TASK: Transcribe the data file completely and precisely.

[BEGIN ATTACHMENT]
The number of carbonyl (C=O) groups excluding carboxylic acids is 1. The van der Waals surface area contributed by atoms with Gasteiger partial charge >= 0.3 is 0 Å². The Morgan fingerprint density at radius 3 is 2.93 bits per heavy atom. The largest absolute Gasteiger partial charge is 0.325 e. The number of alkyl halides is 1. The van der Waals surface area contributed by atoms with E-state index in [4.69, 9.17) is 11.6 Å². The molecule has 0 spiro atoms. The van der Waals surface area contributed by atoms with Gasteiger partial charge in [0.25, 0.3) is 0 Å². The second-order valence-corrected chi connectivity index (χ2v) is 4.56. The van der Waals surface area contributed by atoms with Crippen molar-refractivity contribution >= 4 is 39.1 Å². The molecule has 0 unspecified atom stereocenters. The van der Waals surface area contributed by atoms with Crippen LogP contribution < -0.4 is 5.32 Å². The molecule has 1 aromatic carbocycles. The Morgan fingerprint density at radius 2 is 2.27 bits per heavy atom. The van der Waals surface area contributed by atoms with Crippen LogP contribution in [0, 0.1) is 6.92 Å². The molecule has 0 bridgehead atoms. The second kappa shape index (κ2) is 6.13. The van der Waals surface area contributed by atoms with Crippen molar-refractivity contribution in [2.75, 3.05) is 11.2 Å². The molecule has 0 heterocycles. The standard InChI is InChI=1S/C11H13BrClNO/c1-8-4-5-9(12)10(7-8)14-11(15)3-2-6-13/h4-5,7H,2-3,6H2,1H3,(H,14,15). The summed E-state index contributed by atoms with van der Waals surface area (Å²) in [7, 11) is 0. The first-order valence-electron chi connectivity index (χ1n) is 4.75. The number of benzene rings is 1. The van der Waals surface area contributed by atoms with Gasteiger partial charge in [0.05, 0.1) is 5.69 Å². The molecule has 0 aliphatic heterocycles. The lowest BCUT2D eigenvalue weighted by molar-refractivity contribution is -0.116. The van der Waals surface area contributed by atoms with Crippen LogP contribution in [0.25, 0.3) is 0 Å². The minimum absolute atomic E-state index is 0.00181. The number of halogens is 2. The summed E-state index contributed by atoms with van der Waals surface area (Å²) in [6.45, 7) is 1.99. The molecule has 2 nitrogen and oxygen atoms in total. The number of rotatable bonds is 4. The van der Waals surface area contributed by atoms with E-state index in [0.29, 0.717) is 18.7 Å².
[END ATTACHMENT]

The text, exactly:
The number of carbonyl (C=O) groups excluding carboxylic acids is 1. The van der Waals surface area contributed by atoms with Gasteiger partial charge >= 0.3 is 0 Å². The Morgan fingerprint density at radius 3 is 2.93 bits per heavy atom. The largest absolute Gasteiger partial charge is 0.325 e. The number of alkyl halides is 1. The van der Waals surface area contributed by atoms with E-state index in [4.69, 9.17) is 11.6 Å². The molecule has 0 spiro atoms. The van der Waals surface area contributed by atoms with Gasteiger partial charge in [0.25, 0.3) is 0 Å². The second-order valence-corrected chi connectivity index (χ2v) is 4.56. The van der Waals surface area contributed by atoms with Crippen molar-refractivity contribution >= 4 is 39.1 Å². The molecule has 0 unspecified atom stereocenters. The van der Waals surface area contributed by atoms with Crippen LogP contribution < -0.4 is 5.32 Å². The molecule has 1 aromatic carbocycles. The Morgan fingerprint density at radius 2 is 2.27 bits per heavy atom. The van der Waals surface area contributed by atoms with Crippen LogP contribution in [0, 0.1) is 6.92 Å². The molecule has 0 bridgehead atoms. The second kappa shape index (κ2) is 6.13. The van der Waals surface area contributed by atoms with Crippen molar-refractivity contribution in [2.75, 3.05) is 11.2 Å². The molecule has 0 heterocycles. The standard InChI is InChI=1S/C11H13BrClNO/c1-8-4-5-9(12)10(7-8)14-11(15)3-2-6-13/h4-5,7H,2-3,6H2,1H3,(H,14,15). The summed E-state index contributed by atoms with van der Waals surface area (Å²) in [7, 11) is 0. The first-order valence-electron chi connectivity index (χ1n) is 4.75. The number of benzene rings is 1. The van der Waals surface area contributed by atoms with Gasteiger partial charge in [0.05, 0.1) is 5.69 Å². The molecule has 0 aliphatic heterocycles. The lowest BCUT2D eigenvalue weighted by molar-refractivity contribution is -0.116. The van der Waals surface area contributed by atoms with Crippen LogP contribution in [0.25, 0.3) is 0 Å². The minimum absolute atomic E-state index is 0.00181. The number of halogens is 2. The summed E-state index contributed by atoms with van der Waals surface area (Å²) in [6.45, 7) is 1.99. The molecule has 2 nitrogen and oxygen atoms in total. The number of rotatable bonds is 4. The van der Waals surface area contributed by atoms with E-state index in [0.29, 0.717) is 18.7 Å².